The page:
Besides this, SPS, an NGO located at about 150 km away from Indore is working towards getting recognized a buffalo breed.

In all these processes local Veterinary/ Animal husbandry departments are being involved so that the State Governments can carry forward the process for other lesser known/undocumented breeds.

Wednesday, 3 December 2014

Indigenous Breed Could Bolster Farm Income

INDIA - An Indian statesman is championing native cattle as part of the National Dairy Policy due to hardiness.

India's minister of state for agriculture and agri-processing, Dr Sanjeev Balyan, has said that tolerance to tropical weather conditions means indigenous cows can increase rural income.

The minister said this while inaugurating one-day ICAR-NAVS expert consultations meet on strategies for enhancing milk productivity of indigenous cattle.

For this purpose, the government has launched the Rashtriya Gokul Mission for improvement of indigenous cattle, Dr Balyan stressed.

Dr Balyan hoped that the project will yield rich dividends and the mission aims to conserve and develop indigenous breeds in a focused and scientific manner, for which breeding facilities will be set up for breeds with high genetic potential.

"A well thought out cattle breeding policy which was in place 50 years ago which included selective breeding of indigenous milch cattle breeds in their breeding tracts and to use them for upgrading local cattle.

"However, the policy was not followed in letter and spirit and indiscriminate crossbreeding was done which has resulted in erosion and dilution of our rich germplasm of high yielding indigenous milch breeds,’ Dr Balyan adds.

Dr Balyan was also conferred with the Honorary Fellowship of National Academy of Veterinary Sciences by President of the Academy for contributing significantly in the area of agriculture sector in general and livestock in particular.

A.S. Thakur, Secretary, Department of Animal Husbandry, Dairying & Fisheries, India also briefed on various initiatives taken by the government for improvement of milk productivity and conservation of indigenous cattle germplasm.

The meet was organised jointly by Indian Council of Agricultural Research (ICAR) through National Bureau of Animal Genetic Resources (NBAGR), Karnal; Central Institute for Research on Cattle (CIRC), Meerut and National Academy of Veterinary Sciences (NAVS).

Left alone to tend farm and family: reaching female farmers in rural India

Men are setting off to find work in cities, and women are being left holding the sickle – how can we help them? 
“I can see the strain when I go back to the farms,” says Palagummi Sainath. “Women have always done the bulk of work in agriculture, but post-2008, things have changed. There’s been a male exodus, and the roles that men were doing in agriculture are now sitting on women’s shoulders. People are cracking.”

The award-winning Sainath, who specialises in rural affairs and has spent most of the last 20 years in the Indian countryside, now says the burden on rural women has been getting steadily worse in recent years, with many now reaching breaking point.

Women have never been strangers to farm work in India, which has an estimated 77 million female farmers, but the country has recently witnessed a turning point in its migration trends. Its latest census, in 2011, showed for the first time since independence that urban populations are growing faster than rural ones. “The men are going first, and in larger numbers,” says Sainath. “And the roles that men were doing in agriculture are now sitting on women’s shoulders.”

India’s livestock census offers more evidence of this. Women have traditionally cared for small livestock such as sheep and goats, but the added burden of looking after crops means they have less time for this, so numbers are falling.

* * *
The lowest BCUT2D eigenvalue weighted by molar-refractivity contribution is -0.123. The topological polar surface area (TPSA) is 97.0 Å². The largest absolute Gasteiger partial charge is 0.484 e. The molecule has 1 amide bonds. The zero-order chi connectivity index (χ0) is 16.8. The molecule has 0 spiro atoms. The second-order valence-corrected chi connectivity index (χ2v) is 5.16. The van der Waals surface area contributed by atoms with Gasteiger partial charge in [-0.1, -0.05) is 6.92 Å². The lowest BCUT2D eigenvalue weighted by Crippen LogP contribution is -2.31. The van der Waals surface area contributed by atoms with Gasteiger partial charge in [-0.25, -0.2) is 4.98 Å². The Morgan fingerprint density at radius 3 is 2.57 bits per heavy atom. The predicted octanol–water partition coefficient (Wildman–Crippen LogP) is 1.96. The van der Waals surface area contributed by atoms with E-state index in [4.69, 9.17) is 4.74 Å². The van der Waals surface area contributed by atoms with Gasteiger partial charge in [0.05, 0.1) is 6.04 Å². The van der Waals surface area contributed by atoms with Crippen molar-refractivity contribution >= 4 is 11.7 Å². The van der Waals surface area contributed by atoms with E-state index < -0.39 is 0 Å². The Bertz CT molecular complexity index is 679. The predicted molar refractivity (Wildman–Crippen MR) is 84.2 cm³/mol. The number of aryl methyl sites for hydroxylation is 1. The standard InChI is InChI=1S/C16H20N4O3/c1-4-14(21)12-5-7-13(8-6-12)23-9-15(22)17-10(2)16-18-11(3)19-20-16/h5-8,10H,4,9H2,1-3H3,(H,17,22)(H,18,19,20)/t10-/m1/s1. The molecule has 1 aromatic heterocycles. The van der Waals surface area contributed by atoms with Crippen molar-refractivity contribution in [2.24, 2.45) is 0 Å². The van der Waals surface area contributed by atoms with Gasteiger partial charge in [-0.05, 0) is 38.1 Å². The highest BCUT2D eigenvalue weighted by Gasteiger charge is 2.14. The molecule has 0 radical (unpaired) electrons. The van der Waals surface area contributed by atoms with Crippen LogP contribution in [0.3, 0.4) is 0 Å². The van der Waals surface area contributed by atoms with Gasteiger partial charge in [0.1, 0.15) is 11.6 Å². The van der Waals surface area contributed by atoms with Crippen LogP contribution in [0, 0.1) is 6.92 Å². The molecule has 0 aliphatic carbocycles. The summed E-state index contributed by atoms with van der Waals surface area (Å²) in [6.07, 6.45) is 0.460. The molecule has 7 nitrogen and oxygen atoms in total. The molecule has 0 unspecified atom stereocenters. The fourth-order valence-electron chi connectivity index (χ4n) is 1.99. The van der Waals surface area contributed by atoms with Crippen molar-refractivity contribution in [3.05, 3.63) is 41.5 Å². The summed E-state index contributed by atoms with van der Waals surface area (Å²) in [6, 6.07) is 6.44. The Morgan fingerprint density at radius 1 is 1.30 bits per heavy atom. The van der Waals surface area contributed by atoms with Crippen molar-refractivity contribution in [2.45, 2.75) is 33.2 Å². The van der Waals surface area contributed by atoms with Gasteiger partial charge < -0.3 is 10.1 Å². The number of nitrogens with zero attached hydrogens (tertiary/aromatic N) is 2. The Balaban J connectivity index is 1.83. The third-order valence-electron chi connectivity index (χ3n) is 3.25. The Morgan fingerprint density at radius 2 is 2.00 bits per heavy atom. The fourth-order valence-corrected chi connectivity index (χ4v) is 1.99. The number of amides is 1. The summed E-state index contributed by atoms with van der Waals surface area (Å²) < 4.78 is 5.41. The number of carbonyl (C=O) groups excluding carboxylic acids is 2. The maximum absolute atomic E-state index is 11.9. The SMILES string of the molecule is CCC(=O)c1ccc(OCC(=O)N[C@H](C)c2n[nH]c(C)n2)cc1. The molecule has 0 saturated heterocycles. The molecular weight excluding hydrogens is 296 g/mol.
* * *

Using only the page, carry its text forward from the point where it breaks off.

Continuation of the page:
Female farmers’ lack of land titles – custom, rather than law – exacerbates the problem. The rise of “special economic zones”, typically allocated to attract foreign direct investment, has led to farmer displacement. Without their names on deeds, women have been most vulnerable to displacement and suffer more from its impacts, says Sainath.

“Displacement affects women the most. Every chore doubles in intensity. You have to walk longer distances for water, and there is no water resource not already being used by another community, so they also face the hostility of that community.”

A government programme called Kudumbashree launched in Kerala in 1998 is an example of how to help these women. It has mobilised four million women under the poverty line (many of them farmers) to tackle the structural roots of their disempowerment. Kudumbashree established organisational structures at three incremental levels – neighbourhood, area and community – to encourage women to work together. Since 2007, women involved with Kudumbashree have organised themselves into more than 47,000 farming collectives, known as sangha krishi, and negotiated leases to take over unused land. “The collective may be five, 10 or 18 women,” says Sainath. “They lease land which a landlord might be letting lie fallow, and they restore it.”

Perhaps the greatest benefit of sangha krishi, according to Sainath, is something that cannot really be measured: solidarity. Amid all the talk of productivity and access to resources, the isolation of smallholder farmers is easily overlooked.

“When you go out into the countryside in India, you find women working alone, cut off from everyone else. They’re working in one small homestead farm here, another there. Bringing them together in a group creates an entirely different dynamic. They gain confidence, and know that if one of them falls ill, the others are there to cover for her.”

Kerala has a history of social movements, and a left-of-centre culture. But there’s no reason why similar change couldn’t happen all over India. “It can happen in the rest of the country. I haven’t the slightest doubt,” says Sainath, adding that this collectivisation is preferable to “the ridiculous farce of public-private partnerships”.